June 5, 2018
Last Wednesday the NFL presented arguments urging Judge Brody to appoint a special fraud investigator in the troubled Concussion Settlement, in which as of May 29, only eleven dementia claims have been paid.
Attorney Richard Tarlowe, speaking for the NFL stated that at least 440 claims had been flagged as potentially fraudulent based on “material misrepresentations or omissions.” As I noted in an article written shortly after the NFL filed their motion requesting a fraud investigator, many of these issues are of their own creation based on past actions of hostility to former players, especially in the realm of disability denials.
Tarlowe presented a lengthy PowerPoint presentation in which he sought to convince the Court of the league’s position, but neither his arguments, nor the slideshow presented any new or conclusive evidence of mass fraud.
Claims from players examined by Dr. Serina Hoover, whose participation in the program was disqualified was a primary focus of the NFL’s position. The principal reasons given for discrediting Dr. Hoover’s diagnoses were that as many as eight players were examined by Dr. Hoover in a single day, and that 108 out of 155 patients had traveled from out of state for their examinations.
I’ve interviewed about a half-dozen former players who were examined at Dr. Hoover’s clinic, and independently each reported that he received what he felt was a legitimate neurological evaluation, lasting between six and eight hours. The examinations, however were not personally performed by Dr. Hoover, but members of her staff, with Dr. Hoover checking in periodically. It appears Dr. Hoover did skirt the rules in signing off on all 155 examinations instead of the having the clinicians who performed them signing off, but this seems to be more of a formality than a scam, as it has been inferred by the NFL.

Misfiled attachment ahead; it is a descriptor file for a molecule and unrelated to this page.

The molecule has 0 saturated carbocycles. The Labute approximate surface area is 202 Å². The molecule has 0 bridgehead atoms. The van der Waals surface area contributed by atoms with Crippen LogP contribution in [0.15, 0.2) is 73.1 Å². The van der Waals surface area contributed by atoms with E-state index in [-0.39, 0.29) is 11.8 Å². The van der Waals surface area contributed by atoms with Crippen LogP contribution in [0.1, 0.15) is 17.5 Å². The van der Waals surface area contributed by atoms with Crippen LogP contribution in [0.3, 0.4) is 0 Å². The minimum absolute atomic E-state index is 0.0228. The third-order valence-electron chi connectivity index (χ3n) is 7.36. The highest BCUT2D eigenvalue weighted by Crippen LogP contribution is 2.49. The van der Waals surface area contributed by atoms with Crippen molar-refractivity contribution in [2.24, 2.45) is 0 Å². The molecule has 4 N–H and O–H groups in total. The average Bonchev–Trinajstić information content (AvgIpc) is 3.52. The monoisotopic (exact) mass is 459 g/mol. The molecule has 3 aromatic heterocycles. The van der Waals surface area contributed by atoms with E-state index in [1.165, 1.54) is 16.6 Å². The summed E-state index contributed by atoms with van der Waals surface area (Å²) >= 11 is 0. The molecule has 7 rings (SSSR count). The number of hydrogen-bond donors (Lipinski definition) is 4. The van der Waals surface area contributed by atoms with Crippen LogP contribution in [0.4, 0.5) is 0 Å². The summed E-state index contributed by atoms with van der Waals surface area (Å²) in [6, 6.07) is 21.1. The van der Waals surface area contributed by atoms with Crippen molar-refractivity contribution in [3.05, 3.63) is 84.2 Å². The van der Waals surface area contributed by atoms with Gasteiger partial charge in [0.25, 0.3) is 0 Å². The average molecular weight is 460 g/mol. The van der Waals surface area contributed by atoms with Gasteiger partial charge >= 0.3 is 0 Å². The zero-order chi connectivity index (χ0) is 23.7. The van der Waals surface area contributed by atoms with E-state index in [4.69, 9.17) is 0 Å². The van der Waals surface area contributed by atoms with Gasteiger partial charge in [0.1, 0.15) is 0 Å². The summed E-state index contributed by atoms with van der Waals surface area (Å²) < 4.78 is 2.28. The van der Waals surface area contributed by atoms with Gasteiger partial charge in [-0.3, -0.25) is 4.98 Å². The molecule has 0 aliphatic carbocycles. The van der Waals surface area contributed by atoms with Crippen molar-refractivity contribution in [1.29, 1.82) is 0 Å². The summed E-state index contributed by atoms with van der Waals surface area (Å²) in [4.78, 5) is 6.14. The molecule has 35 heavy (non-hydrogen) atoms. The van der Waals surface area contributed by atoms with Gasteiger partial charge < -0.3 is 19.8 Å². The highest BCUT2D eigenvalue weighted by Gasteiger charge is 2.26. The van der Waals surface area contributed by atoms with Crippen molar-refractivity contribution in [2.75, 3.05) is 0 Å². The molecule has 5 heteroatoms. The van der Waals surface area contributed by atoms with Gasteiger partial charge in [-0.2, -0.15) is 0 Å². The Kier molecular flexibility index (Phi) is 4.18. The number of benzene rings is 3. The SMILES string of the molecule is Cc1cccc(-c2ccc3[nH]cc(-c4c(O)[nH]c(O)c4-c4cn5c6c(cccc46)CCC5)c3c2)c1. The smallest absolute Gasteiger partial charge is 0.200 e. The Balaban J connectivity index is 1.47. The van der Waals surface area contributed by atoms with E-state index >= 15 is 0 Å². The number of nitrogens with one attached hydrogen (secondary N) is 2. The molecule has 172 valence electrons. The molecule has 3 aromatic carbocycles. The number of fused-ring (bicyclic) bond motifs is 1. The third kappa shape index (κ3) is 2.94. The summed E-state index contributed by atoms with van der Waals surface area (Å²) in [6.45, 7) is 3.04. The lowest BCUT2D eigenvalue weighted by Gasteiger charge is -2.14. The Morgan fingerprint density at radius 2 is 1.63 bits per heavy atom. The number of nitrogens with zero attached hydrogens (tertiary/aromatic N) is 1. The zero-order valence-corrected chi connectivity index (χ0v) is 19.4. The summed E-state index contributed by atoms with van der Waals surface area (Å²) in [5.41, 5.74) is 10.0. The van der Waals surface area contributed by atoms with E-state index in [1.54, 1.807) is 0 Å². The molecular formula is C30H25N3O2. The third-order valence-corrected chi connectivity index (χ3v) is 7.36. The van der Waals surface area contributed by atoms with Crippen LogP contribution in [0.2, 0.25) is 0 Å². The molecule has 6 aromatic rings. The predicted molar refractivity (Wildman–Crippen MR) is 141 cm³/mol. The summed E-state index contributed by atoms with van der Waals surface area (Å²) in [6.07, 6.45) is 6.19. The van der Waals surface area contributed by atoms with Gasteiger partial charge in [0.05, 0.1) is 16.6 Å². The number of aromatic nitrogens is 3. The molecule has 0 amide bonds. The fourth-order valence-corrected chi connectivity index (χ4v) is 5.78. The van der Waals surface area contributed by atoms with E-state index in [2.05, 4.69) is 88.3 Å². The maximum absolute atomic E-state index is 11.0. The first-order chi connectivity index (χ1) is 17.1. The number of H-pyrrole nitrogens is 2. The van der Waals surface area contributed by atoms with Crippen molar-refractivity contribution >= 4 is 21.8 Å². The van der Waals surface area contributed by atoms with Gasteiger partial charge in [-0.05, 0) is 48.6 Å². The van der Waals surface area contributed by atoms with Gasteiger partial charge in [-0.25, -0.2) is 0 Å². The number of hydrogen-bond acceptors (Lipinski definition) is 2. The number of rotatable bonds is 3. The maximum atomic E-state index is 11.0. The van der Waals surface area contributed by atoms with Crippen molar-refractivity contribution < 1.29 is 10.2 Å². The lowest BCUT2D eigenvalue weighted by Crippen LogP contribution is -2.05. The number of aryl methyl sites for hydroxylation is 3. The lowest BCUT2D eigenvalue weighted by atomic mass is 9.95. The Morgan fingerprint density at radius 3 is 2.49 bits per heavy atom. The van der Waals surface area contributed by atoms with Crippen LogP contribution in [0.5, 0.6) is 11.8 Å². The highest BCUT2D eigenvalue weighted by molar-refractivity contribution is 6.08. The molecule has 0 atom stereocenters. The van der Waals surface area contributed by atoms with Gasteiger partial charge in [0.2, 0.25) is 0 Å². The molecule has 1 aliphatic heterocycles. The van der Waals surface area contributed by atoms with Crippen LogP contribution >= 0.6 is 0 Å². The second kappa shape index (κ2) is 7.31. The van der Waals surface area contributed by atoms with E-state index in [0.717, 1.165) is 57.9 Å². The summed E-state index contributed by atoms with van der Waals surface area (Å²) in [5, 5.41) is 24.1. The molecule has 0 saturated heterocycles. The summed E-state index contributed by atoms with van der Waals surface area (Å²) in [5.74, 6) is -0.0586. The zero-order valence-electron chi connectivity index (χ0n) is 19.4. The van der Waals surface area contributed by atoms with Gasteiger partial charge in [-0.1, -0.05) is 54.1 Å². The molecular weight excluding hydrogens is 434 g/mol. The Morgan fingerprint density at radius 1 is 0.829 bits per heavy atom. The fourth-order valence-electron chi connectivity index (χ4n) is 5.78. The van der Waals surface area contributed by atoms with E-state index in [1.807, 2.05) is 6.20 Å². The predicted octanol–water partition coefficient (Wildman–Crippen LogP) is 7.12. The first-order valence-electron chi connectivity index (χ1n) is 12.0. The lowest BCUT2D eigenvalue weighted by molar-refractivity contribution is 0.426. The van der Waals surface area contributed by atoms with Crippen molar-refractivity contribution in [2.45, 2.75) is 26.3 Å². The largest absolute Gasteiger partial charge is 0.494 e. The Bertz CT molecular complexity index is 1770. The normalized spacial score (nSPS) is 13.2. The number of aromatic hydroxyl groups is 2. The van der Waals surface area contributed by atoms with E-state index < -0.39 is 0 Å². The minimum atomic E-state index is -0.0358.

Out of state travel is not necessarily a sign of ill-intent as the NFL would portray it. Just about any attorney who handles personal injury cases will retain a doctor or doctors based on various criteria with whom they contract for medical services to their clients – in fact, that is one of the services that many players expect from their legal counsel, especially players in a financial bind who cannot afford to pay for examinations on their own. The fact that attorneys tend to utilize one or a small handful of doctors is typically a matter of efficiency rather than misconduct. In a multidistrict proceeding such as the concussion case, attorneys represent players from across the country and not just those in close geological proximity. To use a unique doctor for each client would present both logistical and bookkeeping nightmares, which the NFL almost certainly is aware of but still argues to present doubt as to the credibility of both the attorneys and physicians and in some instances, the retired players.